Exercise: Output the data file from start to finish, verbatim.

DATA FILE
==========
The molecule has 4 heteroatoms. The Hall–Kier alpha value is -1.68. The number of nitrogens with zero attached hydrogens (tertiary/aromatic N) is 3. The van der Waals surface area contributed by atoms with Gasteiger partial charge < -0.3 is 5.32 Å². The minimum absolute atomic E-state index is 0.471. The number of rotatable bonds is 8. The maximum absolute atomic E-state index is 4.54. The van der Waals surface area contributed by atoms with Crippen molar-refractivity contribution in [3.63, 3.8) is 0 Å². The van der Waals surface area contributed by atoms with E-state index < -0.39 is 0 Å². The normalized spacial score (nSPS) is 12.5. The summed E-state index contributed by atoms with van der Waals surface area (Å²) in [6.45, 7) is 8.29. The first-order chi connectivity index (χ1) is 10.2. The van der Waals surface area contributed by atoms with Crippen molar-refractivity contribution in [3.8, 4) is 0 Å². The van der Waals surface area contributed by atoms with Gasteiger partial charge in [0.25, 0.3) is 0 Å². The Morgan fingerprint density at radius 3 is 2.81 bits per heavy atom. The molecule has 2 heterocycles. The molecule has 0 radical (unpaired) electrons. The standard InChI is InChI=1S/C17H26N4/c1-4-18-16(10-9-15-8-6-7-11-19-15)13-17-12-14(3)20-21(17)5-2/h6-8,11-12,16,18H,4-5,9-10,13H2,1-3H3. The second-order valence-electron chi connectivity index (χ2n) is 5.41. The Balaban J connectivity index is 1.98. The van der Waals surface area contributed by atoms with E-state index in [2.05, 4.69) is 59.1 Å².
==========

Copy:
The molecule has 4 heteroatoms. The Hall–Kier alpha value is -1.68. The number of nitrogens with zero attached hydrogens (tertiary/aromatic N) is 3. The van der Waals surface area contributed by atoms with Gasteiger partial charge < -0.3 is 5.32 Å². The minimum absolute atomic E-state index is 0.471. The number of rotatable bonds is 8. The maximum absolute atomic E-state index is 4.54. The van der Waals surface area contributed by atoms with Crippen molar-refractivity contribution in [3.63, 3.8) is 0 Å². The van der Waals surface area contributed by atoms with E-state index < -0.39 is 0 Å². The normalized spacial score (nSPS) is 12.5. The summed E-state index contributed by atoms with van der Waals surface area (Å²) in [6.45, 7) is 8.29. The first-order chi connectivity index (χ1) is 10.2. The van der Waals surface area contributed by atoms with Crippen molar-refractivity contribution in [3.8, 4) is 0 Å². The van der Waals surface area contributed by atoms with Gasteiger partial charge in [0.25, 0.3) is 0 Å². The Morgan fingerprint density at radius 3 is 2.81 bits per heavy atom. The molecule has 2 heterocycles. The molecule has 0 radical (unpaired) electrons. The standard InChI is InChI=1S/C17H26N4/c1-4-18-16(10-9-15-8-6-7-11-19-15)13-17-12-14(3)20-21(17)5-2/h6-8,11-12,16,18H,4-5,9-10,13H2,1-3H3. The second-order valence-electron chi connectivity index (χ2n) is 5.41. The Balaban J connectivity index is 1.98. The van der Waals surface area contributed by atoms with E-state index in [2.05, 4.69) is 59.1 Å².